Taking time off to recharge is beneficial to your own spirit, creativity and relationships — but when you're programmed for an always-on-the-go life, shutting down is harder than it sounds. In this issue of Working Mom 3.0, writer Stephanie Taylor Christensen explains why you can and should allow yourself to take a real break from it all.
In packing for a recent girls' trip to Florida for a friend's wedding, I actually pondered packing my laptop. After all, I’m accustomed to waking earlier than most, and traveling by air without a child actually equates to downtime. As a self-employed working mom, my vacations come with a literal cost: time away from work is time I can’t bill.
Interestingly, I spent my trip with two other work-at-home moms to two small kids: one owns a fitness studio, and the other is a part-time accountant. Theoretically, we all have some degree of power over when and how much we work, yet our first afternoon spent basking in the sunshine next to our private pool included a constant background “ping” alerting us to new iPhone messages. Though we were still able to have a great conversation (we are, after all, expert multitaskers), I couldn’t help but notice that although we are certainly most deserving of uninterrupted time off, we’ve not only lost the ability to just do nothing — we opt to keep going!
Whether it's a result of the fact that we are so programmed as work-at-home moms never to let a ball drop, or we're motivated by money or the pursuit of success, not letting up is the surest way to let yourself — and those who rely on you — down. Here are three proven reasons why you deserve a real, uninterrupted, technology-free vacation. The next time work-at-home-mom guilt sets in and you feel bad for powering down, review the research and remind yourself that you can't argue with science!
According to a study published in the Wisconsin Medical Journal, workers who do not take vacations are more likely to stay up at night worrying, to eat and work at the same time, and to eat a less healthy diet than those who take the time slow down and rejuvenate with a vacation.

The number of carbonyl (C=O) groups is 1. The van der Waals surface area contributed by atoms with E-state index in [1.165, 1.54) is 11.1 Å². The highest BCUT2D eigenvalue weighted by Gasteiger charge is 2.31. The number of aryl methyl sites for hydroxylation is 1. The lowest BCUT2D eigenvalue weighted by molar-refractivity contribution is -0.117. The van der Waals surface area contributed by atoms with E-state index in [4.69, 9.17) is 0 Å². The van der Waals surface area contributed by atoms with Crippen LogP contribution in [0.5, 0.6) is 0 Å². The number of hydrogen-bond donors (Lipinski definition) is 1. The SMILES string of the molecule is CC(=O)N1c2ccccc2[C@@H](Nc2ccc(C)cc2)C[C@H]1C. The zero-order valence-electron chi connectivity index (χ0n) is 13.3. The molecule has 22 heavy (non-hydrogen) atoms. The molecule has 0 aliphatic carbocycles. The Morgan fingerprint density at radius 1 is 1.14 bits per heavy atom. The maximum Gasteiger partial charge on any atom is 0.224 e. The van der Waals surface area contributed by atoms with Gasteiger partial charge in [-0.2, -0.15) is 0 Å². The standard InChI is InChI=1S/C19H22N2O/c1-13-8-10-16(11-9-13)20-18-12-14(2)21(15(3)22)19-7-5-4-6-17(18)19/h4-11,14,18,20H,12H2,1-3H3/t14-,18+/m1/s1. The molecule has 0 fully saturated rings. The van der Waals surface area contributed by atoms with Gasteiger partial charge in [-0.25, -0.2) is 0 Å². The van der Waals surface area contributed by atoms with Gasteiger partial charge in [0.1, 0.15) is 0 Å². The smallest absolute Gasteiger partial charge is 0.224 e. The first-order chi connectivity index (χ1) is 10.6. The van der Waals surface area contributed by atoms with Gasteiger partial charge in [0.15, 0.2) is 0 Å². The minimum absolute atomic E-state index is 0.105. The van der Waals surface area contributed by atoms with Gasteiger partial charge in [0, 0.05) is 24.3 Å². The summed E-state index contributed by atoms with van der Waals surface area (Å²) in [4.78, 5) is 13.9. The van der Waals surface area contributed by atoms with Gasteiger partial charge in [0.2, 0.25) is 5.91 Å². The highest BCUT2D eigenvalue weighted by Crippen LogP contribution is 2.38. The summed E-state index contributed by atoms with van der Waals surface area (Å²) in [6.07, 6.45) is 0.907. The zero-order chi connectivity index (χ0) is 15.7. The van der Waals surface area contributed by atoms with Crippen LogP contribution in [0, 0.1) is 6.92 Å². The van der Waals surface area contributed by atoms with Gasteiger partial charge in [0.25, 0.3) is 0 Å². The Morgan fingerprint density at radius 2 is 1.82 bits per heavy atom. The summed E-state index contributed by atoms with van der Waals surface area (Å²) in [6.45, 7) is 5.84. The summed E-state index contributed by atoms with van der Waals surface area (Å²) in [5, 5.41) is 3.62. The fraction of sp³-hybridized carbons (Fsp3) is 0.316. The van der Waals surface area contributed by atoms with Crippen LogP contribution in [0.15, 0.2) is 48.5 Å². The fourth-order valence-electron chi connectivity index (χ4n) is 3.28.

The study cited above also tested populations of women who took vacations once or twice a year, compared to those who vacationed once every two to five years, and once every six years. It revealed that the odds of being depressed increased as vacation frequency decreased. The more frequent vacationers also reported being more satisfied in their marriages.
A study called Creativity in the Wild: Improving Creative Reasoning through Immersion in Natural Settings tested a group of participants for creative thinking and problem solving before and after a four-day backpacking trip. The backpackers scored 50 percent better on a creativity test after four days in nature and away from smartphones, iPods and laptops. "The constant bombardment of technology and urban life is draining the frontal portion of the brain, suppressing problem solving, decision making and creativity," explained researcher David Strayer.
The modern woman is redefining what it means to have a successful career. Rather than feeling torn between climbing the corporate ladder and having a happy family life, many women are choosing to merge the two and transition their careers from a traditional role to a more flexible one. Working Mom 3.0 is reinventing the definition of "working mom," as office hours are held at home and revolve around nap times.
This column begins by chronicling the experiences of Stephanie Taylor Christensen, a former marketing professional turned self-employed stay-at-home mom, writer and yoga instructor, as she strives to redefine "having it all" on her own time and terms.
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